Increased opportunities to travel, the globalization of business and the interconnectedness fostered by social media have made learning a second language extremely advantageous, as well as making it easier to accomplish. Being bilingual comes in handy whether you've signed on to an international gap year programme, are transferring to your company's international branch, or want your art to speak to a global audience.
As you contemplate taking on this new challenge, consider all the benefits of learning a second language. It increases your job opportunities, your knowledge of other cultures, your multitasking abilities and networking connections. Studies show it also improves your memory and slows cognitive decline, no matter what age you become bilingual.
To help you take advantage of these benefits, we've put together a handy guide on how to learn a new language. It works for everyone, whether you're on a budget, have time constraints, or haven't ever taken a language course.
How to learn a new language
So, where do you start? There are so many paths to becoming fluent in another language, it's important to have a plan before you begin. Follow the secrets and tools below to learn a new language by yourself — for free!
1. Choose the right language for you
Learning a new language requires a big commitment. Consider your motivations and choose wisely. It can be advantageous to select one of the most widely used languages in business, but it should also make sense for your career path. Learning Mandarin is a good choice for a high-finance job or if you’re planning on working abroad, but it may be more useful to learn Spanish if you're interested in international sports media, for example.
Consider your own skillset and learning style as well. A language closer in structure to your native tongue may be an easier choice, but you might personally be motivated to work harder on a language you find truly unique or beautiful to speak.
2. Set goals
The only way to achieve something substantial in any aspect of life is to effectively set goals for yourself. Becoming fluent can seem like an overwhelming undertaking, but creating a step-by-step plan will keep you on track. Focus on a goal of 100 words, or 20 useful phrases, or whatever sensible targets work for your ultimate objective.
Remember your motivation for learning a new language when setting goals. A person hoping to translate technical texts is going to focus more on vocabulary, while someone planning to travel for vacation concentrates their efforts on useful phrases and pronunciation.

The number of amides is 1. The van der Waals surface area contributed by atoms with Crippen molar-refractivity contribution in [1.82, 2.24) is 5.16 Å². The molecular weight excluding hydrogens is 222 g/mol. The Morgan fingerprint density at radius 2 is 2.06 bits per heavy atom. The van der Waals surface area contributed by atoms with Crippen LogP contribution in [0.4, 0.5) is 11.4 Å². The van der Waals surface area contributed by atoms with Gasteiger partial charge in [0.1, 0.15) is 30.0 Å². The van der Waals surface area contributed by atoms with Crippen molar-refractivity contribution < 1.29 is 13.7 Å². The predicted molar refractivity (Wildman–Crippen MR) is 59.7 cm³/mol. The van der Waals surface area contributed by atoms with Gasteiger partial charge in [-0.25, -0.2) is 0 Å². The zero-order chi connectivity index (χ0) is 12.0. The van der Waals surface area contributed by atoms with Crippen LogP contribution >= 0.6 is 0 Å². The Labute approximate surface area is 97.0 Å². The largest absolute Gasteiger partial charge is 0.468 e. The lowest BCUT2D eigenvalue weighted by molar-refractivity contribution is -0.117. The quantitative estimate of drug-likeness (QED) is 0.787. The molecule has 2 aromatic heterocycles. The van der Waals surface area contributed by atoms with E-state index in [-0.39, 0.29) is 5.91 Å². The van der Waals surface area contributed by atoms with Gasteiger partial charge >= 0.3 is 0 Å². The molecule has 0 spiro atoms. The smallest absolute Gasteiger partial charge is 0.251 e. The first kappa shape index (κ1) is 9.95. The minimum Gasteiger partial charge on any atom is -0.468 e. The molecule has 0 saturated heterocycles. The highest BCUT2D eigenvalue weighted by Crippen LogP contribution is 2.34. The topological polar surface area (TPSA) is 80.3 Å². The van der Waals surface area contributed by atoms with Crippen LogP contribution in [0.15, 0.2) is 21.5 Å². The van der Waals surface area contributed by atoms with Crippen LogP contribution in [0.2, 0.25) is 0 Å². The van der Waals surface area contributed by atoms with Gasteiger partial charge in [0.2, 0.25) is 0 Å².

3. Choose a method
As you'll see in our online tools section below, there are many options available to learn a language. You may already know your own learning style, or you can try out different methods to see which works best for you. Visual learners, for example, choose flashcards to learn vocabulary. Auditory learners try recordings that repeat key words and phrases.
Factor in your short-term goals. If you're traveling next month, try an immersive program that has you practising with native speakers right away. Workers in literary jobs like translators, editors or book cataloguers may need more specialized coursework in addition to online translation software and vocabulary drills.
4. Learn useful vocabulary
Your language textbooks at school probably included words and phrases that were easy to learn but weren't necessarily useful. Now, you should tailor your lessons to the most commonly used vocabulary that will assist you. Vacationers can focus most of their efforts on words related to the hospitality industry and travel. In contrast, anyone hoping to communicate with international colleagues and clients must commit to learning technical terms and even the usual corporate jargon.
Study words in groups. Knowing a single root word can instantly expand your vocabulary. The French root “port”, meaning “to move or carry”, helps you translate words like transport, déporter and téléportation. Learning subject-related items in one lesson, like various foods on a menu, can help solidify them as a group in your memory.
5. Use media
A language is more than just words and grammar. There is dialect and speaking style, cultural references, slang terms and more. To get a fuller picture of a modern language in use, utilize media in that language. It's easier than ever now with streaming services like Amazon, Netflix and YouTube offering programming in multiple languages with multilingual subtitles.
Use the subtitles in the matching language to absorb how specific words and phrases are ordered and pronounced. Use the subtitles in your native language for a content translation.
Choose media closer to your skill level. A beginning language learner should consider children's programs, reality TV or soap opera dramas, where action is slower, and the story is simpler to decipher.
Programs in your area of interest can also help you learn fast. Listen to a political podcast or sports commentary, for example, where common terms and names you recognize will help you understand context.
6. Listen carefully
We learn our native language as children by listening to the adults around us. Regional accents perpetuate because even adults who migrate to the area listen daily and mimic the sounds and cadences they hear. To learn a new language, listen carefully to native speakers.
Whether working in a classroom, with a personal tutor, or just conversing on Zoom, make sure to listen. Focus not just on the meanings of words, but how the speaker groups them together, which syllables get stressed, and which are rolled over or connected to other sounds.
Listen to audiobooks and foreign language radio on headphones to really focus on the sounds and vocal structure. Close your eyes and meditate on what you're hearing. If you're too busy with other tasks, just having the audio on in the background will help you absorb and grow accustomed to the way the language is spoken.
7. Talk to yourself
One of the largest impediments to learning a language is being too embarrassed to test out your skills with a native or expert speaker. While you work to overcome that hurdle, you'll still need to practice. Read the words and phrases aloud to work on pronunciation and cadence. Some language learners practice by narrating their day or trying to describe the scene around them.